Start-up investing is gaining popularity in India. The rising number of micro venture capital (VC) funds and angel investor networks confirm this growing interest.
Financial advisors say moderate returns expected from traditional investments such as mutual funds (long-term returns of 12 percent from equity MFs), bonds and fixed deposits has made investors seek alternative avenues such as start-ups, in the hope of getting multi-fold returns on their investments.
High networth individuals (HNI) and ultra HNIs whose portfolios are adequately diversified are being asked to invest in start-up ventures by wealth management firms. The idea is to explore firms that could turn out to be the next Flipkart or Facebook at an early stage.
Pune-based Sapient Wealth Advisors and Brokers recently entered into a partnership with Venture Catalysts, which invests in start-ups as an angel investor or a micro venture capital (VC) fund. It also uses other investment formats, depending on whether the start-up is at an early stage or at a more mature stage of its growth journey.
Not suited for all
Apart from family offices and former start-up entrepreneurs, young senior executives are also showing appetite for investing in start-ups.
Also read: PM Modi announces Rs 1,000-crore 'Startup India Seed Fund'
But start-up investing is not meant for all investors. Even though the average investment required to invest in a start-up has reduced, HNIs are better-placed to handle the risks that come with start-up investing.
A start-up investor would need to set aside in Rs 5-10 lakh. Investors with over Rs 5 crore of liquid wealth are preferred as they can participate in more rounds of funding to help the start-up grow its business.
KK Ram, VP-Venture Investments at Sapient Wealth, says that it does risk-profiling of clients and offers start-up investment options only to those investors that understand the nature of start-up investments and can handle the risks that come with start-up investing.
Exiting investments not easy
Unlike traditional investments such as MFs, bonds or FDs, you cannot easily cash in on your start-up investments unless a private equity (PE) investor or venture capital fund also decides to invest in the start-up. However, this is not enough; the PE or VC fund should also be willing to offer capital for giving attractive exit to early-stage investors.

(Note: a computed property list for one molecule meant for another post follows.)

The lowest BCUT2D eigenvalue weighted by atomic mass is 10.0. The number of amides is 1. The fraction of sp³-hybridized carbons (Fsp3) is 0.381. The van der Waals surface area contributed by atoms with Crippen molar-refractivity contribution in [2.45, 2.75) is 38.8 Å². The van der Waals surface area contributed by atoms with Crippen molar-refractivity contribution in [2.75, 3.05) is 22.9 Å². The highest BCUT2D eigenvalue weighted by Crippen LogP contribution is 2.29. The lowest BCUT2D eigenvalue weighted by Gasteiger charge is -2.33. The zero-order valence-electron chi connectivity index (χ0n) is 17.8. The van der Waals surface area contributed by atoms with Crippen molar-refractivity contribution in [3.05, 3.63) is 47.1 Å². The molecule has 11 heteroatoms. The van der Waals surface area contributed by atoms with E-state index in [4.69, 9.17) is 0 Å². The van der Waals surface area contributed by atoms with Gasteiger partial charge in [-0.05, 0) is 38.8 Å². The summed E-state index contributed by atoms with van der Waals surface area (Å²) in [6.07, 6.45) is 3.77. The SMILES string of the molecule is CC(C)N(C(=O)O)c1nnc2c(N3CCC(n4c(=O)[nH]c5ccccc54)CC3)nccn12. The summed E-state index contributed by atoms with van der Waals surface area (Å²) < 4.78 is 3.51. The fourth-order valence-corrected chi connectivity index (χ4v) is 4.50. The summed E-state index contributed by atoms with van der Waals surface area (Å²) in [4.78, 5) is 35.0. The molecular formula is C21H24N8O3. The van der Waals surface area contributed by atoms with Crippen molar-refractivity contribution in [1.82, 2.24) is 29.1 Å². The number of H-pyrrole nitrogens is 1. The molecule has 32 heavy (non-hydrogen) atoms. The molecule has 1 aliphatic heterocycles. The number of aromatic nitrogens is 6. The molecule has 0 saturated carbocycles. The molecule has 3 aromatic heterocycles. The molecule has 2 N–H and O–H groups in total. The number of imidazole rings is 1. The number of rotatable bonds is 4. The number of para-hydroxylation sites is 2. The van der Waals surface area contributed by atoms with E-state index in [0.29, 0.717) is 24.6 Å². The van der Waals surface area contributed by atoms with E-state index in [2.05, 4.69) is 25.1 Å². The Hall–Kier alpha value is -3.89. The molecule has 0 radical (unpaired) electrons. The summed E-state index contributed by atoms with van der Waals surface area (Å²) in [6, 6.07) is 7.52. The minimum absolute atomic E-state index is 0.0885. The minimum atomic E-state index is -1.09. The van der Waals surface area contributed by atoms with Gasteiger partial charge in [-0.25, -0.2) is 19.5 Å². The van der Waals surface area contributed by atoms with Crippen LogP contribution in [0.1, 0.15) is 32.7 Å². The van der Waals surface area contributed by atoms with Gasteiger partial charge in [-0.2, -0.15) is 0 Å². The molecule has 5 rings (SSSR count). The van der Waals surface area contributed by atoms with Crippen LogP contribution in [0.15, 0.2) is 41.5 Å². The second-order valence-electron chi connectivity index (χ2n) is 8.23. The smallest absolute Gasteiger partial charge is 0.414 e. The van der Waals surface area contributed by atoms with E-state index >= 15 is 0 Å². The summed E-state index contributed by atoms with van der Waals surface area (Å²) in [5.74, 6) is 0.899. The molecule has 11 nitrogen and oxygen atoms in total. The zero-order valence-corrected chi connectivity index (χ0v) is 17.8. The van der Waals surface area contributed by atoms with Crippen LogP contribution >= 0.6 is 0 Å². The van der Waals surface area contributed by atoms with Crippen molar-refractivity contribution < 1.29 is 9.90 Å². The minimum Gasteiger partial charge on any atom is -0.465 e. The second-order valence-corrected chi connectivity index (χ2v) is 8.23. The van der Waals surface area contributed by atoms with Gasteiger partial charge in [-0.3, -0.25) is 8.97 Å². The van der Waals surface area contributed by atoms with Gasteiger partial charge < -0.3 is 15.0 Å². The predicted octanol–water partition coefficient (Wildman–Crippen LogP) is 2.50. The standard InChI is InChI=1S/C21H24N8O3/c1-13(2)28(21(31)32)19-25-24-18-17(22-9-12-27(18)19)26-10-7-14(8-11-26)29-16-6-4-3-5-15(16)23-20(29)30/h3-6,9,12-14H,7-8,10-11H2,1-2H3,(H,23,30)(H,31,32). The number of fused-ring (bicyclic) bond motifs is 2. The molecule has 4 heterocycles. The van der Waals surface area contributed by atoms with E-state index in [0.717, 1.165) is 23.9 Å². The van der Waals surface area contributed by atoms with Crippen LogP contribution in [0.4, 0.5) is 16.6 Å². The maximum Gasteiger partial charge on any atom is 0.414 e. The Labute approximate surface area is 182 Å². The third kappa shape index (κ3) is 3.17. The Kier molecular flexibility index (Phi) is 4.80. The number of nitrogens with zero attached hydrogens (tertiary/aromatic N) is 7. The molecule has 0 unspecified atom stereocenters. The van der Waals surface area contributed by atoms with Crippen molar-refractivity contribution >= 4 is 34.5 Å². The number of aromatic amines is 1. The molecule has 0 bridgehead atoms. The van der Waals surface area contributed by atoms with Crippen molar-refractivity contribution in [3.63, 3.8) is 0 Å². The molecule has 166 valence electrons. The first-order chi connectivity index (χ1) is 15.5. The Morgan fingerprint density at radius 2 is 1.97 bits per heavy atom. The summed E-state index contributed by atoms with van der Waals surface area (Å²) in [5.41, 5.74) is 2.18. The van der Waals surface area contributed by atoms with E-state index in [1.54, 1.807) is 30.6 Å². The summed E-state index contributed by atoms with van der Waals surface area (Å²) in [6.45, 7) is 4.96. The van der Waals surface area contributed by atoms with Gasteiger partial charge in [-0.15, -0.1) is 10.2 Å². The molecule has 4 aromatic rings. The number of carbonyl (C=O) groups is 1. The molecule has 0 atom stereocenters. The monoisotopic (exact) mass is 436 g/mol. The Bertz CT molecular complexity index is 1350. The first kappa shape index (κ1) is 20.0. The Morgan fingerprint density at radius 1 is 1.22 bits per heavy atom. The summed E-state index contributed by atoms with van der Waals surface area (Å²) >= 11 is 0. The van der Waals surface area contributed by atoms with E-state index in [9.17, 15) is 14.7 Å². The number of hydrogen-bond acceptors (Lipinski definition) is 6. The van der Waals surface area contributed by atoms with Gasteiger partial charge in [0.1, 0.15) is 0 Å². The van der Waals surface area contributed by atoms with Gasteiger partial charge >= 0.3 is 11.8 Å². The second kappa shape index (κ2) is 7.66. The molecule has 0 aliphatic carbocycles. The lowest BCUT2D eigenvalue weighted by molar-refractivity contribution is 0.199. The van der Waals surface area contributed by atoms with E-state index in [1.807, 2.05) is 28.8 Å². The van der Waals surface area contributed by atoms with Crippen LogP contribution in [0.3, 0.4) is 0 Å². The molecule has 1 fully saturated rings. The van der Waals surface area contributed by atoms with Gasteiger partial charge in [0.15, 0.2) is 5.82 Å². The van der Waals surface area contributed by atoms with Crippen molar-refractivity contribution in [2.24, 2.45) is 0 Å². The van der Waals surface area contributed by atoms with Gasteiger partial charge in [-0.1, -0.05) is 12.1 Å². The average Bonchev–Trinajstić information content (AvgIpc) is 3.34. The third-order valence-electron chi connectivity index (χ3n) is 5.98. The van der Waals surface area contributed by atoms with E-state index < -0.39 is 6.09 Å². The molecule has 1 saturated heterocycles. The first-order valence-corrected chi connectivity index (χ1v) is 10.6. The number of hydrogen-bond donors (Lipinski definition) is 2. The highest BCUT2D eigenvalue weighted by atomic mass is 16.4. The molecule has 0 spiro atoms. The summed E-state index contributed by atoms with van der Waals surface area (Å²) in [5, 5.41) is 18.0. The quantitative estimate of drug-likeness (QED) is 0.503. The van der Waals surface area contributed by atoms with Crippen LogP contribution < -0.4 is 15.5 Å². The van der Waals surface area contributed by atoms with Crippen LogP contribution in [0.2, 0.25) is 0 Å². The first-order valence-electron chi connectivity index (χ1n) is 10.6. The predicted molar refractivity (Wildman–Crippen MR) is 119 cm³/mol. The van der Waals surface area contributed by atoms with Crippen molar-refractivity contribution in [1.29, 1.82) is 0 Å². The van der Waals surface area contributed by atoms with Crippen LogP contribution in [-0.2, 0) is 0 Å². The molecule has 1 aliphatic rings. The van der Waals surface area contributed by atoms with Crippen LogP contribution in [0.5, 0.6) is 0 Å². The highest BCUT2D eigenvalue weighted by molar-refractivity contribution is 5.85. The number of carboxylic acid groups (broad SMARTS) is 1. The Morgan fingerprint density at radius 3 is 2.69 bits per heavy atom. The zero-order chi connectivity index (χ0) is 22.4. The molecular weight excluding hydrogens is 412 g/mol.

Also read: Here's how you can apply for funds from govt's Startup India Seed Fund scheme
“PEs are not always willing to give capital to facilitate exit of angel investors. There are instances where they are only willing to infuse funds if it is used for growth of the company and might only want say 20 percent of their funds to be used for buying out angel investors,” says Varun Girilal, co-founder and executive director at investment advisory firm Mitraz, which facilitates start-up investments for its clients.
“In such cases, the angel investors will have to settle for an exit at lower valuations,” Girilal adds.
Experts say you might have to wait for three years to exit your investment, though there is no guarantee of being able to do so.
A recent survey by The National Association of Software and Service Companies (NASSCOM) says that 30-40 percent of tech start-ups halted their operations or were close to shutting down due to the challenges caused by the COVID-19 pandemic.
Also read: Exclusive | COVID-19: Smaller Indian VCs may feel squeezed
Even in normal times, the failure rates of start-ups can be high. “Start-up investing is sometimes portrayed as an opportunity to get into the next Facebook, Flipkart or Amazon; but such investments are extremely rare. Several start-ups end up closing down due to a variety of reasons – inability to grow the business, lack of demand for their products or services, or just inability to raise funds,” says Girilal.
Ram adds that clients are made aware about the possibility of splendid returns and also the likelihood of losing their entire investment.
“We advise them to take a portfolio approach to a basket of start-up investments, which can result in failure rates (i.e. closing of start-ups) of 30 percent, 40 percent of surviving and giving normal returns, and the remaining 30 percent giving manifold returns. We tell them that they may end up with excellent returns with the top 10 percent of the investments, but this depends on the start-up’s growth, its ability to make gains on the market opportunity, and luck," he says.
Sapient Wealth also advises clients not to invest more than five percent of their investment funds in start-ups. However, if they have the experience of how start-ups work and want to invest more, they are asked invest up to 10 percent.
Large competitor can hurt your start-up
Several start-ups are from the technology sector. Apart from the common risks that all start-ups face, tech companies also face the risks of another technology company offering services that can make your start-up less attractive or worse; redundant.
For example, a Bangalore-based start-up offering cloud-based communication solutions, lost its competitive edge after another telecom company with much larger financial resources entered the space. The angel investors who earlier had an opportunity to exit with 100x returns, eventually had to settle for 19x returns.